Each month we provide a wrap of the biggest issues in personal finance.
In May, the fallout from the Royal Commission into the financial services sector continued with the Reserve Bank of Australia (RBA) warning that the banks may restrict the amount of money they are willing to lend thus impacting house prices. May was also budget month – like every year there were both winners and losers in the 2018 version. There were also a couple great articles highlighting how apathy towards our financial products (or “The Lazy Tax”) can cost us thousands and thousands of dollars.
Will the Royal Commission impact House Prices?
In last months wrap we discussed the Royal Commission into financial services, we also wrote a post about trust in general. There are now worries that the outcomes of the commission could see a fall in house prices as the RBA warns that the banks may restrict the amount of money they are willing to lend. A large driver behind the property boom in recent years has been easy access to credit (i.e mortgages) however, if banks make it harder for consumers to get loans, or limit the amount they can borrow, then buyers will arrive at auctions with less amount of money to bid.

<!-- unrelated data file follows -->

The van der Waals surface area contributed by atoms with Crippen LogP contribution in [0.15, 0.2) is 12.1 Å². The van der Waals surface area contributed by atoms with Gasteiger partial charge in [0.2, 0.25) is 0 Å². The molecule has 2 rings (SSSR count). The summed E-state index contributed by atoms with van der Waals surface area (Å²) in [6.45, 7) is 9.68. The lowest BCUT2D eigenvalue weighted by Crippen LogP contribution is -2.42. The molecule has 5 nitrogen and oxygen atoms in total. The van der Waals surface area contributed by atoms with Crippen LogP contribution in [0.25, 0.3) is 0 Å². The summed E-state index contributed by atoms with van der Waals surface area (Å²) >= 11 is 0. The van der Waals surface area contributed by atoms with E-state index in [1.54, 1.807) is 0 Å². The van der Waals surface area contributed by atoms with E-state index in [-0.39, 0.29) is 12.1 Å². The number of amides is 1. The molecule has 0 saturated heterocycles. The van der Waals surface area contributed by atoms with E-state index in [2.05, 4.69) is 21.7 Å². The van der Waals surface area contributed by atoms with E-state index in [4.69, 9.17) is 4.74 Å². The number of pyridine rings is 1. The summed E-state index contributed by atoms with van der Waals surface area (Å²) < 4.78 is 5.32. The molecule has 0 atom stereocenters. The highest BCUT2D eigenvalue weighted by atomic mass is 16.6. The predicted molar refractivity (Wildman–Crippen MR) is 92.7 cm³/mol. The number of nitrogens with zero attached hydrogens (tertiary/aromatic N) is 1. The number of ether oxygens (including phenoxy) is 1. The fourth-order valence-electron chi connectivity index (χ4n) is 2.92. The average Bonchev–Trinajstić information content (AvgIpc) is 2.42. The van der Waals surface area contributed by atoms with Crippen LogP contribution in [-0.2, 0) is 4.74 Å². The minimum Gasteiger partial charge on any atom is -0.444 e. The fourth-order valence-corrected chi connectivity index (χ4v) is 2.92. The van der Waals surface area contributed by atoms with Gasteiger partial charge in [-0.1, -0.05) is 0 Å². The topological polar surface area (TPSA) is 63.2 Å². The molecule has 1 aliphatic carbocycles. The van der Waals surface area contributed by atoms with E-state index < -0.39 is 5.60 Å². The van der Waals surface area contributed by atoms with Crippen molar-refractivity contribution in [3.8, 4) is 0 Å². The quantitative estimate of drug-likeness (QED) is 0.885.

May is budget month – this article provides a good snapshot of who the winners and losers were in the 2018 edition. A couple winners were middle and low income earners who will receive a tax offset of up to $530 per year while older Australians will receive $1.6bn over the next four years to increase the number of home care places by 14,000. Interestingly, the federal budget also discussed the royal commission warning that there was “a risk that household spending may be affected by any unanticipated financial conditions, possibly as a consequence of the royal commission”.
Stop Paying the Lazy Tax
Apathy towards our mortgage and superannuation is very costly – as this article highlights over half of us suspect we are getting ripped off on our mortgage but we are too lazy to do anything. Getting a 0.2% decrease on your mortgage rate can save you $1,000 per year or $21,000 over the life of your loan. This article, entitled “How ignoring my super for 19 years may cost me $400,000” shows how not doing anything about our super is also an incredibly costly exercise. We came to the same conclusion in our analysis.
The information contained on this page is of a general nature and may not be appropriate for your personal circumstances. You should obtain personal financial advice before acting on this information.